Colby campus to close
April 30, 2010
After this year, The Colby School will be no more.
The board of The Park City Day School has decided it cannot justify spending $400,000 a year to maintain a campus at 3770 State Route 224, said Head of School Charles Sachs in an interview Thursday.
"It was not an educational and not a philosophical decision, but a financial decision," he said.
The choice was difficult emotionally, said Board Chair Kristi Cumming in a press release.
The Colby School and Park City Academy merged into the Park City Day School at the beginning of this year. The original plan was to maintain both campuses.
Sachs said enrollment was outgrowing the academy’s building before the recession hit, and plans already exist for an expanded facility in Pinebrook. But when the two schools agreed to merge back in winter of 2008, the idea was entertained of building anew on the grounds of The Colby School.
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Relinquishing that property means letting that dream die, but the good of the school must be considered in the short term, Sachs explained.
Modular units will have to be installed at the Pinebrook campus to accommodate the students coming over from Colby, and the Park City Day School will likely begin looking for a new campus entirely when the recession ends in two years or less, he said.
The Colby School’s board was the beneficiary of the $4 million mortgage on the former bed & breakfast. That was a good deal at the height of the building boom when the property was valued at around $6 million, Sachs explained.
But few renovations to the facility have been made since The Colby School began in 1998. In addition to $350,000 in annual mortgage payments, renovations were expected to cost over $50,000 per year.
"It’s a charming facility but not a whole lot was invested in it over the years," he said. "We were tempted to look that far down the road, but all our energies need to focus on 2010 and 2011."
With a budget of $2 million, it seemed irresponsible to dedicate so much to a single facility that was only educating children from preschool to second grade out of 180 to 200 students up to the ninth grade. The expenses on the Pinebrook campus are one-third as much, he explained.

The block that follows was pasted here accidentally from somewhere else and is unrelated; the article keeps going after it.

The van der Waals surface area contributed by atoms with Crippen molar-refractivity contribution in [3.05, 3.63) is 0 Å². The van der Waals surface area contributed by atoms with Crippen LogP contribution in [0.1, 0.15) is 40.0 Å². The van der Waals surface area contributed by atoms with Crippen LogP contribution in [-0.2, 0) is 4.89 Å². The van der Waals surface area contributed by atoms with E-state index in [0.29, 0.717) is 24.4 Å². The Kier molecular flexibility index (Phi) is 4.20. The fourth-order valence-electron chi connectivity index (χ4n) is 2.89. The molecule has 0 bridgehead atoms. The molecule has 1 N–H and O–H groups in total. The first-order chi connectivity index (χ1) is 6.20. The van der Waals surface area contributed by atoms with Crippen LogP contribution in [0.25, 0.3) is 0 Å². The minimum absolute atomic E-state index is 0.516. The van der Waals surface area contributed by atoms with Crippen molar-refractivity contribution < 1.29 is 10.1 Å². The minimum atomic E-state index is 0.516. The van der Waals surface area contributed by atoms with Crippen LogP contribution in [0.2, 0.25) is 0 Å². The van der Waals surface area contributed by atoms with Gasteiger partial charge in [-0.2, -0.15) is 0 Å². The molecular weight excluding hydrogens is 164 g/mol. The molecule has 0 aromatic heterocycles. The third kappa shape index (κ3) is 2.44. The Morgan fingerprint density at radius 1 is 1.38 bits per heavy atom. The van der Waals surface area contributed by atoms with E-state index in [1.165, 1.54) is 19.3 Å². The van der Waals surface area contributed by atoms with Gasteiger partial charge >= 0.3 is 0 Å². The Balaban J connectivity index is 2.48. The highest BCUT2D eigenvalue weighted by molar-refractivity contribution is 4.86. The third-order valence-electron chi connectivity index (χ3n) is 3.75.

The property is not underwater, he said. The school had been making the payments.
There were several guarantors of the loan, and Sachs believes the responsibility for the mortgage will default to them. The press release explained that it will likely be placed on the market this summer.
Sachs said that even though plans to merge the schools began long ago, this was a recent decision after negotiations to refinance the mortgage failed.
"Given the changed economy, we thought we could work with the lender," he said. "We thought the lender had the same desire we had. We were a little naïve."
Modular units are not ideal, but they’re also not a sacrifice, he said. Most are larger than typical classrooms and although inconvenient in the winter, they will be able to support the mission of the school better than some of the indoor spaces.
The economy isn’t the only challenge the independent school faces. The academy and Colby School joined because competition was preventing either from building a critical mass of students to implement the depth and breadth of programming desired.
Now the Park City Day School must compete with the Weilenmann School of Discovery being built near Timberline.
"The advent of a charter school in Park City certainly complicates the landscape," Sachs said.
As an independent school, his facility accepts no government funding and operates as a nonprofit reliant on tuition and philanthropy.
Charter schools market themselves as offering a private-school education for free (paid for with public school funds). But you get what you pay for, Sachs said. He believes anyone who does more than "kick the tires" will see it’s an extension of the public system to which the Park City Day School exists to provide an alternative, Sachs said.